Too Much TV: Your TV Talking Points For Wednesday, September 11th, 2019

Here's everything you need to know about the world of television for Wednesday, September 11th, 2019. I'm writing this from the Twin Cities, where AllYourScreens HQ is running on lots and lots of coffee. Although obviously not enough coffee, since the newsletter is a few hours late today.

REMEMBERING 9/11
As I'm sure you know, today is 9/11, the anniversary of the terrorist attacks on NYC's World Trade Center, the Pentagon and a commercial plane that crashed in Pennsylvania after passengers tried to retake the plane from the hijackers. Every year, I repost this piece which I originally wrote in 2002. It's my remembrance of Cantor Fitzgerald Chief Market Strategist Bill Meehan, who died on 9/11.

Our "Today's Song You Should Know" highlights the one great song to be inspired by 9/11: the heartbreaking Alan Jackson song "Where Were You (When The World Stopped Turning)." As I mention in the piece, Jackson premiered the song to the world live on the November 2001 CMA Awards & it became one of those television moments everyone was discussing the next day. 

APPLE TV'S BIG DAY
On Tuesday, Apple Chief Executive Tim Cook announced that the new streaming service Apple TV+ would debut November 1st for $4.99 a month. That lower-than-expected price point prompted some industry analysts who should know better to make some fairly insane predictions,such as the ones in this L.A. Times piece:

"The pricing of Apple’s streaming TV service at $4.99 per month is a showstopper and a major shot across the bow at the likes of Netflix and Disney, among others," said Daniel Ives, managing director of equity research at Wedbush Securities.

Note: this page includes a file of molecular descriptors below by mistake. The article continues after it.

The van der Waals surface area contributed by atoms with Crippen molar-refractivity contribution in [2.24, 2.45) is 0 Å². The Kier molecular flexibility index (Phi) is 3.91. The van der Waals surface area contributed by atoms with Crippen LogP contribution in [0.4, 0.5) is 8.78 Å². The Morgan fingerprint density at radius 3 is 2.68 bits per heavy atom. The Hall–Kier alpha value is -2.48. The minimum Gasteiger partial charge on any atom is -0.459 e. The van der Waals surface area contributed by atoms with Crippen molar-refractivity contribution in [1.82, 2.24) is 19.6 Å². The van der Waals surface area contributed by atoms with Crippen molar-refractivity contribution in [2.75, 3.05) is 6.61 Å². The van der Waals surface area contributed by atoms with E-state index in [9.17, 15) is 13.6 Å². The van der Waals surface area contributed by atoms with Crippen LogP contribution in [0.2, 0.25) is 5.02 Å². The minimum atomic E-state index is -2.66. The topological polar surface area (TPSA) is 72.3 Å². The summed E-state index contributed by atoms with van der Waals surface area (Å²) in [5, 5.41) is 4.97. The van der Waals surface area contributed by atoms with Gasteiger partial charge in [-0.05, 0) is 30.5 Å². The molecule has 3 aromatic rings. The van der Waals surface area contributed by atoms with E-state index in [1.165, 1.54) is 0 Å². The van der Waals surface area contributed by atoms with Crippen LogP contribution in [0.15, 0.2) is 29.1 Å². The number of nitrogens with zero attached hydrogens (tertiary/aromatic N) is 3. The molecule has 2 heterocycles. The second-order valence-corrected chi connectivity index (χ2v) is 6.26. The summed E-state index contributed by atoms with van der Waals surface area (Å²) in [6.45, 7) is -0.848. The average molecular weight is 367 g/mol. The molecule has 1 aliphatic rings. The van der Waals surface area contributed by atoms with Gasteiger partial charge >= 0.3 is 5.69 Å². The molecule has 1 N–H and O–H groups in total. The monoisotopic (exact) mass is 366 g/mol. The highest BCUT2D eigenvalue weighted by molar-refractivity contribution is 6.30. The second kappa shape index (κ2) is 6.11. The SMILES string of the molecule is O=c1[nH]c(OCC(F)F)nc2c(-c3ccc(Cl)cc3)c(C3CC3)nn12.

And....

But Apple’s streaming platform undercuts the price of its rivals. It’s less expensive than Disney’s upcoming streaming offering, Disney+, which will cost $6.99 monthly or $70 a year, and Netflix’s basic plan, which costs $8.99 a month.

"Life just got tougher for Netflix," said Gene Munster, a managing partner with venture capital firm Loup Ventures. He said he initially expected Apple TV+ to charge $9.99 a month.

Sure, if you focus on nothing but the price, Apple TV+ for $4.99 is a great deal compared to some of the existing streaming services. But as far as anyone knows, when Apple TV+ premieres, it will include 9-10 original shows and not much else. Compared to the hundreds or thousands of episodes available for only a few dollars more on the rival services.

The most important fact to come out of the announcement is that consumers will receive a year of Apple TV+ included when they buy Apple products, such as an iPhone or iPad. That incentive makes Apple TV+ more like Amazon's streaming service than Netflix or Hulu. It's a loss leader that most subscribers will get for free.